In January, the new Institute of Electrical and Electronics Engineers (IEEE) standard – 802.11ac – was approved.
Developed between 2011 and 2013, 802.11ac is a wireless networking (Wi-Fi) standard providing high-throughput wireless local area networks (WLANs) on the 5 GHz band. It builds on concepts in its predecessor, 802.11n. Although 802.11n devices are still widely used, experts have speculated that devices with the 802.11ac standard will be common by 2015.
To understand the new standard, one must explore the changes between 802.11n and 802.11ac and the benefits of those changes. Keep reading to learn more.
802.11ac introduced the following new features:
- Channel bonding – In 802.11n, the maximum was 40 MHz; the new standard allows 80 or up to 160 MHz (117 and 333 percent increases in speed, respectively).
- Multiple-input and multiple-output (MIMO) spatial streams – 802.11n allowed support for four spatial streams; 802.11ac supports up to eight (a 100 percent increase in speed).
- Downlink Multi-user MIMO (MU-MIMO) – 802.11ac allows multiple stations (each with one or more antennae) that can transmit or receive independent data streams simultaneously.
- Modulation – 802.11n used 64 quadrature amplitude modulation (QAM); 802.11ac uses 256 QAM with ¾ and 5/6 optional modes (a 33 percent increase in speed in shorter ranges).
- Beamforming – Standardized sounding and feedback for compatibility between vendors was non-standard in 802.11n, making beamforming difficult between different vendor products.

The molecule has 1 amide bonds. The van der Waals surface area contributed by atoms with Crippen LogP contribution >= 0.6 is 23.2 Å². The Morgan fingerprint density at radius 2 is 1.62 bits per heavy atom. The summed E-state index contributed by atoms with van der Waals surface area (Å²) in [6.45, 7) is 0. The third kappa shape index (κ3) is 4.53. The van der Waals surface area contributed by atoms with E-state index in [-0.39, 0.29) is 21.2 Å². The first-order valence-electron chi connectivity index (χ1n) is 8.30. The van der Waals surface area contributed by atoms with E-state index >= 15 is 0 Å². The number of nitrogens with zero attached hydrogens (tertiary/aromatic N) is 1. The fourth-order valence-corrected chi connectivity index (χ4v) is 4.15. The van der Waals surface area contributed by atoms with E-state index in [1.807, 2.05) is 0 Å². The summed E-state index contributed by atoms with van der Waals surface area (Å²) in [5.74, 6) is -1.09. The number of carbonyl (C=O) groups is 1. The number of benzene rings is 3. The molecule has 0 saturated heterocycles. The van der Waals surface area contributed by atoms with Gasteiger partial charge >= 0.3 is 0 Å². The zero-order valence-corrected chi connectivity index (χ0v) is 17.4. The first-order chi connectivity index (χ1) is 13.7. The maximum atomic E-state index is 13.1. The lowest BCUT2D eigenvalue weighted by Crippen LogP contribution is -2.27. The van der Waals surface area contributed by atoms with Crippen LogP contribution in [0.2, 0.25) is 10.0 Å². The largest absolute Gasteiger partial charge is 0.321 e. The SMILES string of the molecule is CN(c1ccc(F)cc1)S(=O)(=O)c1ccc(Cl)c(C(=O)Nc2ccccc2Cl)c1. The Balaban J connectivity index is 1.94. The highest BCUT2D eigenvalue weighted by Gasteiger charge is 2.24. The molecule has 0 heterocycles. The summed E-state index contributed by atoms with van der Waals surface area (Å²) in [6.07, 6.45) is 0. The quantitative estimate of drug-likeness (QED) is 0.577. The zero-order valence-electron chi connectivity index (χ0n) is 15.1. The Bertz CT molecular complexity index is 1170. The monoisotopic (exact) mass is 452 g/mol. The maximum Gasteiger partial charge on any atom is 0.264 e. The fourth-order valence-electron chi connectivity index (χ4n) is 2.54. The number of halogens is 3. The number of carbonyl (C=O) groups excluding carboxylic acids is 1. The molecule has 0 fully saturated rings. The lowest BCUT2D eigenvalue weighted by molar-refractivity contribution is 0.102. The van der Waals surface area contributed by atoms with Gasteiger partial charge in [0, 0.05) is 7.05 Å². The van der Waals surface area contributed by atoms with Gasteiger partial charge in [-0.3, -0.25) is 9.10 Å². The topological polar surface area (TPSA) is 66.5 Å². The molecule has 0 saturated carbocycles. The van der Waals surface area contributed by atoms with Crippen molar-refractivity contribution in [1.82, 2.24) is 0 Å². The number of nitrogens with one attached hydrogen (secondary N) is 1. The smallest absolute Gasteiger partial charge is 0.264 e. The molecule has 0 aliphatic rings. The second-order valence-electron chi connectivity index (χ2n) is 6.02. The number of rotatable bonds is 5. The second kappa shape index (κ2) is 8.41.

To sum up the changes, 802.11ac allows increased speeds and improved scalability by expanding on the channel bonding, MIMO and modulation aspects of 802.11n. What all of this really means is that 802.11ac has the potential to increase throughput and data transfer speeds up to three times that of 802.11n.
So how do these changes translate to business benefits for users of the new standard?
Experts note that this increase in speed will be prove particularly beneficial in streaming media such as HD videos, transferring files and backing up data, as well as extending the range of Wi-Fi networks.
Theoretically, 802.11ac mobile devices could be accomplishing more in a shorter amount of time and businesses would require less Wi-Fi coverage to support them. For those reasons, the new standard could make it easier for enterprises to employ mobile or BYOD programs – or enhance the capabilities and operations of such programs already put in place.
As a result of these changes, wireless networks will also be able to experience improvements or increases in:
- The number of clients supported by an access point
- User experiences – low-lag gigabit speeds make file downloads and email syncs quicker
- Available bandwidth for parallel video streams
- Device battery life – a device’s Wi-Fi interface can easily exchange data with its access point, then quickly go back to “sleep”
- MU-MIMO – 802.11 can only transfer a single frame at a time, while MU-MIMO allows an access point to sent multiple frames to multiple clients simultaneously (ideal for BYOD programs where devices often only have a single antenna)
The new standard is also beneficial because of its backwards compatibility. It is designed to coexist with other devices in the 802.11 family. This allows flexibility for enterprises considering a mobile infrastructure. They have the choice of implementing the widely-used and available 802.11n access points; implementing 802.11ac access points for improved speed and performance; or implementing a modular 802.11n access point that is field-upgradable to 802.11ac.
It may take some time before you see 802.11ac being used for enterprise mobility purposes – or at least that’s what the history of the 802.11 family would suggest. As mentioned, the new standard is not expected to be common until 2015. In the meantime, that gives businesses a chance to assess the new standard and how it will fit into their current operations – specifically comparing it to 802.11n and considering the added values it may provide.
For help in this process, don’t hesitate to contact an enterprise mobility expert at Lowry Solutions.